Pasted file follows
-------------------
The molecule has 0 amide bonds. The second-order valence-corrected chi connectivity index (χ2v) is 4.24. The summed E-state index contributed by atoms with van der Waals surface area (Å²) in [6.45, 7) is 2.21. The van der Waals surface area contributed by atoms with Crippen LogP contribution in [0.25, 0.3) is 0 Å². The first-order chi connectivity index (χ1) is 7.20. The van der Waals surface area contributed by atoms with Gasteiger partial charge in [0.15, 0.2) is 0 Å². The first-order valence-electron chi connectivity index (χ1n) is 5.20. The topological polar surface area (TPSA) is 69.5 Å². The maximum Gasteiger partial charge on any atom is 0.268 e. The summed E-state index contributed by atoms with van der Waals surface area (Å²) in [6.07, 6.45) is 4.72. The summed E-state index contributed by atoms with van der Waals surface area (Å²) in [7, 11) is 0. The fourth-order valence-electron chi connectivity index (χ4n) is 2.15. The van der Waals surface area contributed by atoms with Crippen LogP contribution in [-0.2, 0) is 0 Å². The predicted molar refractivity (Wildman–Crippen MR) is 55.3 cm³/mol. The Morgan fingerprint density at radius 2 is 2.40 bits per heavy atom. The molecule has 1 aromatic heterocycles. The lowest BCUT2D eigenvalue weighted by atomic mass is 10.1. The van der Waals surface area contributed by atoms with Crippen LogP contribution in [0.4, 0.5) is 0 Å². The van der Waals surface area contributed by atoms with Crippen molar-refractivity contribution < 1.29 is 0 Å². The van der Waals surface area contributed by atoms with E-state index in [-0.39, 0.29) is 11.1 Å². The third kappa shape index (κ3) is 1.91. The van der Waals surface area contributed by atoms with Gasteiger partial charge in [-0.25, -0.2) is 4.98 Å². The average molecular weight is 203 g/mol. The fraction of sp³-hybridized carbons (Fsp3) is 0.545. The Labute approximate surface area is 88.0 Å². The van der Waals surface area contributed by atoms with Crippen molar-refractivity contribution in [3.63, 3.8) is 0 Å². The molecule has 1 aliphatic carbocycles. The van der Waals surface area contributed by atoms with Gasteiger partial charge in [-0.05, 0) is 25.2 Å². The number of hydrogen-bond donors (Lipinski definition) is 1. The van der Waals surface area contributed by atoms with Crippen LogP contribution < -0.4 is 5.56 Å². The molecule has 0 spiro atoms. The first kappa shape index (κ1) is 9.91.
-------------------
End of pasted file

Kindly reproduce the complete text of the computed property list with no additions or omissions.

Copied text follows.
The molecule has 0 amide bonds. The second-order valence-corrected chi connectivity index (χ2v) is 4.24. The summed E-state index contributed by atoms with van der Waals surface area (Å²) in [6.45, 7) is 2.21. The van der Waals surface area contributed by atoms with Crippen LogP contribution in [0.25, 0.3) is 0 Å². The first-order chi connectivity index (χ1) is 7.20. The van der Waals surface area contributed by atoms with Gasteiger partial charge in [0.15, 0.2) is 0 Å². The first-order valence-electron chi connectivity index (χ1n) is 5.20. The topological polar surface area (TPSA) is 69.5 Å². The maximum Gasteiger partial charge on any atom is 0.268 e. The summed E-state index contributed by atoms with van der Waals surface area (Å²) in [6.07, 6.45) is 4.72. The summed E-state index contributed by atoms with van der Waals surface area (Å²) in [7, 11) is 0. The fourth-order valence-electron chi connectivity index (χ4n) is 2.15. The van der Waals surface area contributed by atoms with Crippen LogP contribution in [-0.2, 0) is 0 Å². The predicted molar refractivity (Wildman–Crippen MR) is 55.3 cm³/mol. The Morgan fingerprint density at radius 2 is 2.40 bits per heavy atom. The molecule has 1 aromatic heterocycles. The lowest BCUT2D eigenvalue weighted by atomic mass is 10.1. The van der Waals surface area contributed by atoms with Crippen LogP contribution in [0.4, 0.5) is 0 Å². The van der Waals surface area contributed by atoms with Crippen molar-refractivity contribution < 1.29 is 0 Å². The van der Waals surface area contributed by atoms with E-state index in [-0.39, 0.29) is 11.1 Å². The third kappa shape index (κ3) is 1.91. The van der Waals surface area contributed by atoms with Gasteiger partial charge in [-0.25, -0.2) is 4.98 Å². The average molecular weight is 203 g/mol. The fraction of sp³-hybridized carbons (Fsp3) is 0.545. The Labute approximate surface area is 88.0 Å². The van der Waals surface area contributed by atoms with Crippen molar-refractivity contribution in [3.63, 3.8) is 0 Å². The molecule has 1 aliphatic carbocycles. The van der Waals surface area contributed by atoms with Gasteiger partial charge in [-0.05, 0) is 25.2 Å². The number of hydrogen-bond donors (Lipinski definition) is 1. The van der Waals surface area contributed by atoms with Crippen LogP contribution < -0.4 is 5.56 Å². The molecule has 0 spiro atoms. The first kappa shape index (κ1) is 9.91.